Echium pininana photographed on Guernsey.
Image courtesy La Société Guernesiaise.


1 - Bohle, U-R et al (1996): Island colonization and evolution of the insular woody habit in Echium L. (Boraginaceae); Proc. Natl. Acad. Sci. USA, Vol.93, pp.11740-11745/.
Online at: [April 2016]

2 - Kim, S-C et al (2008): Timing and Tempo of Early and Successive Adaptive Radiations in Macaronesia; PLoS ONE. 2008; 3(5): e2139.
Online at: [April 2016]

Tuesday, 9 February 2016

In the South Downs


I do not know the South Downs, but my visit to Petersfield last week was drawn into their power. They looked grey and brooding in the mizzling weather blowing up from the south.

Locals must be familiar with these hills and the bulk that forms a backdrop to their lives: southwards towards Burriton, westwards to Ramsdean, northwards to Steep. They frame all views except eastward, into Sussex, where the Weald lies.

The hills are chalk; their summits are mostly bare and their slopes are mostly wooded. In past centuries they would have been given over to sheep, with flocks crossing the downland turf. The Downs remain but sheep and downland are mostly a memory now, as arable or tree plantations have taken over. What would the poet Edward Thomas have made of this? He lived at Steep; he walked these hills, knew their paths and people; he digested what he saw and felt, he distilled it into his ungainly yet ecstatic, wild yet thoughtful writing, in which the character of nature is blended with his own troubled soul. He chronicled the pre-War world just before it crumbled. He wrote a book 'The South Country' and filled it with his response to the Downs.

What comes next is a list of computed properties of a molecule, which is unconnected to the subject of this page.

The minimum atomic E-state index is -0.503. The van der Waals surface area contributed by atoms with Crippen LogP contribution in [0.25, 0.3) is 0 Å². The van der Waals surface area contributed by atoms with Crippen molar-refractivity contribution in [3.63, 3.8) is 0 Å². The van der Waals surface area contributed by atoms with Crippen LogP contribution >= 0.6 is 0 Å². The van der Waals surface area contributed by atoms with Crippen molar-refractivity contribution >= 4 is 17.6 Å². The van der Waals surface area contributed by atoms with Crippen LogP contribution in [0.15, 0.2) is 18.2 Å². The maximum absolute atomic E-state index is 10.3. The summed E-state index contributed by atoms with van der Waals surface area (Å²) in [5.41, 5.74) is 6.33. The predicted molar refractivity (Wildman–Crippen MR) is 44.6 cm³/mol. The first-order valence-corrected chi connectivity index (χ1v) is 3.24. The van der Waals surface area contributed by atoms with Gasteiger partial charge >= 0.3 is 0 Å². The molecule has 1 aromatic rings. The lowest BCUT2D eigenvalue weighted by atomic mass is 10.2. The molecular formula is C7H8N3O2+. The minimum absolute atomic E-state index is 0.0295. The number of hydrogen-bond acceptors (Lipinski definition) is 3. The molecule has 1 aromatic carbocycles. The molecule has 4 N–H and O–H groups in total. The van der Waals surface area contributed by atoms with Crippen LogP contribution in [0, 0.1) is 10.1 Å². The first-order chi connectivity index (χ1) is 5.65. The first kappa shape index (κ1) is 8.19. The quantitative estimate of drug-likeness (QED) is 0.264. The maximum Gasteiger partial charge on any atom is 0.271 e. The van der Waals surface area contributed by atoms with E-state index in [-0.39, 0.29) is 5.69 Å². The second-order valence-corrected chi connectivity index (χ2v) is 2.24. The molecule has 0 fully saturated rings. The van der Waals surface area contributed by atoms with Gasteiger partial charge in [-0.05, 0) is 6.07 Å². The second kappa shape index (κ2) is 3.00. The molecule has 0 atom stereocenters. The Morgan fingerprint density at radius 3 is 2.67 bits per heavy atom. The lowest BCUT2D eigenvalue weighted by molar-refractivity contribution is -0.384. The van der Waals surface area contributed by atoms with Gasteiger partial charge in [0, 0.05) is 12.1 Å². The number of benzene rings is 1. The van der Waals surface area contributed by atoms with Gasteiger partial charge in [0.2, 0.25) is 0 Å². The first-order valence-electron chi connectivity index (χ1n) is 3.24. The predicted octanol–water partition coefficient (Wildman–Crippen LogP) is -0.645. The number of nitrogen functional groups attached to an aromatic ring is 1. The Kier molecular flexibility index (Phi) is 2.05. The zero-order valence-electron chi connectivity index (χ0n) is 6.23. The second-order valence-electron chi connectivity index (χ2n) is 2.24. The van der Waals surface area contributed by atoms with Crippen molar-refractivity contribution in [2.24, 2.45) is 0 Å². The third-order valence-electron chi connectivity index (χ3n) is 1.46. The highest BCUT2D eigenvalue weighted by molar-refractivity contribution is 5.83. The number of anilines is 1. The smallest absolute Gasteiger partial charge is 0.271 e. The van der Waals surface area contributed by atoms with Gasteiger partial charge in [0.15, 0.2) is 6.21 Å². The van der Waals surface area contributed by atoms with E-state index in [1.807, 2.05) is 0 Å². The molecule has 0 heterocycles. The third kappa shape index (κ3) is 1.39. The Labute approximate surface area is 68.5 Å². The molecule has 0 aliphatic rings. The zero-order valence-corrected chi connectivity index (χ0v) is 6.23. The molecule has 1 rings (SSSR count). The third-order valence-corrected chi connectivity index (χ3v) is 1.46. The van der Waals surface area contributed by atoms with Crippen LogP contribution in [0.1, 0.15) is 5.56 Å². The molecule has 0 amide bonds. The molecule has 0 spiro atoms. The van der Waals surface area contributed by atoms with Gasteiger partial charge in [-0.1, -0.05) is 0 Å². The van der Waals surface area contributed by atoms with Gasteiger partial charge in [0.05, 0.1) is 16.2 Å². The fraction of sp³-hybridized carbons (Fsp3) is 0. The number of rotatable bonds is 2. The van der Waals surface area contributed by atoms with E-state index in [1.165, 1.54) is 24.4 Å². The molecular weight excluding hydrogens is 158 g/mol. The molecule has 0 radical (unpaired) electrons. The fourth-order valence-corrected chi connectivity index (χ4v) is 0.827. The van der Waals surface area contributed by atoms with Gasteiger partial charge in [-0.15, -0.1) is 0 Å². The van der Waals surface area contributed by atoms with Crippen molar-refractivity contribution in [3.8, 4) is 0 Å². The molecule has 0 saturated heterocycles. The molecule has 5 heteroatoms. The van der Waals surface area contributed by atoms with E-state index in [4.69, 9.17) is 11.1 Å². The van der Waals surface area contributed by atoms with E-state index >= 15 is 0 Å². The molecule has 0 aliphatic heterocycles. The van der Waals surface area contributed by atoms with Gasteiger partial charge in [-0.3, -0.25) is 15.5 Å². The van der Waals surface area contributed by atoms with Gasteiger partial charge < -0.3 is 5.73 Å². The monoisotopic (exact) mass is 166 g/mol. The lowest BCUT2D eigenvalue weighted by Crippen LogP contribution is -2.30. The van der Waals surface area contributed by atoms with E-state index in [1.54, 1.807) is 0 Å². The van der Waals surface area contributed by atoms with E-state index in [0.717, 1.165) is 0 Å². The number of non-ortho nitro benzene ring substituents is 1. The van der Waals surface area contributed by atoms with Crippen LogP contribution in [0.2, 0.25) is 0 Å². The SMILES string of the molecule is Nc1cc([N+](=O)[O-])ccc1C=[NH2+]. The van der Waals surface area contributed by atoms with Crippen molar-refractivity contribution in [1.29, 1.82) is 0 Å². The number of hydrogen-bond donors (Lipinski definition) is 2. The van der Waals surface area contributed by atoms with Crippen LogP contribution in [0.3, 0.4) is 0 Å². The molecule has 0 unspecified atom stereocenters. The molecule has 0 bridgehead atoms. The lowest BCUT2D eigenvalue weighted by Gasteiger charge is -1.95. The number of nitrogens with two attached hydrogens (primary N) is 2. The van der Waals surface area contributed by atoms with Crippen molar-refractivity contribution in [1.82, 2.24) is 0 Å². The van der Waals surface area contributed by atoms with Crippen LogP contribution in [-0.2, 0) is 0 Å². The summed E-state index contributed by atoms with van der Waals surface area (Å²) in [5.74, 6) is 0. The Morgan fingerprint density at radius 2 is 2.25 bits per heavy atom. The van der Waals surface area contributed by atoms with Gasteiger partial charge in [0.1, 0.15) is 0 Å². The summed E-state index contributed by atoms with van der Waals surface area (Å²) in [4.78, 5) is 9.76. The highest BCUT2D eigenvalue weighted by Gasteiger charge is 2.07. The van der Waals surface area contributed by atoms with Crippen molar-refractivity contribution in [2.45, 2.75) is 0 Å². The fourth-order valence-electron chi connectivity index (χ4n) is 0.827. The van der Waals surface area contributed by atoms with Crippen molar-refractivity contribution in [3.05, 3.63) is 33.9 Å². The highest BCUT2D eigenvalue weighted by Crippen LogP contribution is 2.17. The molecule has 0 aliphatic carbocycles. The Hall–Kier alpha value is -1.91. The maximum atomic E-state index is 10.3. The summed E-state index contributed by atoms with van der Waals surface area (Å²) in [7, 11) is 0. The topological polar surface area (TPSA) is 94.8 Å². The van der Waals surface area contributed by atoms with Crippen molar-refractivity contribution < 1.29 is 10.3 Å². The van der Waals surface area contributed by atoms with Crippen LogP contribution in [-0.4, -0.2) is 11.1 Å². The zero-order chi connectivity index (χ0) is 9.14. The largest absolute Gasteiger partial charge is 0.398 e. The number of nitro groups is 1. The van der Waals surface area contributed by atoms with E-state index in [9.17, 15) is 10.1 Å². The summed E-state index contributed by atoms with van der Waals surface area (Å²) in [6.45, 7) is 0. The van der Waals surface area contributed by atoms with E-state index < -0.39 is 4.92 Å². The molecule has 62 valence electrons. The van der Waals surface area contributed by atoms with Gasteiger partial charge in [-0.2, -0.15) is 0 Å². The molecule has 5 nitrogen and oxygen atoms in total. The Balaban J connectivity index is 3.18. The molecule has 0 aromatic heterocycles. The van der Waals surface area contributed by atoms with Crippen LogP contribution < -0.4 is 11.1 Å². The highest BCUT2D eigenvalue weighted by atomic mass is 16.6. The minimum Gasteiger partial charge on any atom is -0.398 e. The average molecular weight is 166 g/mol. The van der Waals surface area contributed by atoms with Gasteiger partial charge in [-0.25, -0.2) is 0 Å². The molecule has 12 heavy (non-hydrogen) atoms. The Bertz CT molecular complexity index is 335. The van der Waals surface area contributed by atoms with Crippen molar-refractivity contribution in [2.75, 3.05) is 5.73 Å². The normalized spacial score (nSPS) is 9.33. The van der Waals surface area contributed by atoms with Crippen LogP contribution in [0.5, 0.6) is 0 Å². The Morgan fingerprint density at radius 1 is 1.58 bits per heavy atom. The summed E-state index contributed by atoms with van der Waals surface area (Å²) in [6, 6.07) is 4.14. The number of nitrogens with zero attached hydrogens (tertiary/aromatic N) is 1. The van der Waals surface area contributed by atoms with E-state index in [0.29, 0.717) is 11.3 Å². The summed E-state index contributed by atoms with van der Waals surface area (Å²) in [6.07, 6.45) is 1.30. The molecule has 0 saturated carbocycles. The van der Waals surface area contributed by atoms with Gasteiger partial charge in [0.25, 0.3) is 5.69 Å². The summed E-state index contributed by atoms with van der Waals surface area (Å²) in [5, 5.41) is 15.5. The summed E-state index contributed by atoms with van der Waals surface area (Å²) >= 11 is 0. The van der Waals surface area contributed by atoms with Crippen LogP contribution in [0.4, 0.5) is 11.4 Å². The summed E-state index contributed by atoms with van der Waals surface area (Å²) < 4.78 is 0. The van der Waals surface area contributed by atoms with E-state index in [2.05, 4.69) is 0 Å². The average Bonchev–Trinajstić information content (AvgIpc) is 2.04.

My friend Jonathan runs a sawmill near Butser Hill. He manages Whitelands Wood, with its modern stands of ash and western red cedar climbing the northern flanks of the hill. He nurtures a few ancient yew trees in clearings. He delights in the wood's biodiversity. Old man's beard scrambles along the fences and up the trees; Roman snails still live in the rough chalky soil. Otherwise there are few traces of the ancient downland visible on old maps and which developed here since the Bronze Age. Constant grazing is just not practical. Times have changed.

Buried path - a former downland trackway, with flints and mosses underfoot

On Tuesday Jonathan and I drove to the Shepherd's Church at Didling, with his son Bede and grey, shaggy lurcher Beaumont for company. The chalk escarpment runs east-west here, fronted by a dark ribbon of woodland; its summits are green and bare. The church stands alone, surrounded by fields and is reached by a farm track, which becomes a footpath that continues towards Didling Hill. We paid our respects to this ancient shrine before walking on, with Beaumont trotting along in a universe of smells. The day was patchy sunlight with passing clouds. I became absorbed by the hill's wooded presence as we climbed towards it. Edward Thomas's words were flickering through my thoughts: old man's beard, 'that  hoar-green feathery herb' and how the scent of its shrivelled seed heads evoked unplaceable memories; the shell of 'a little snail bleached in the grass, chips of flint and mite of chalk'; the badger, 'that most ancient Briton of English beasts', dug from his sett and given to the hounds in a dark combe with 'sliding chalk by beech and yew and perishing juniper'.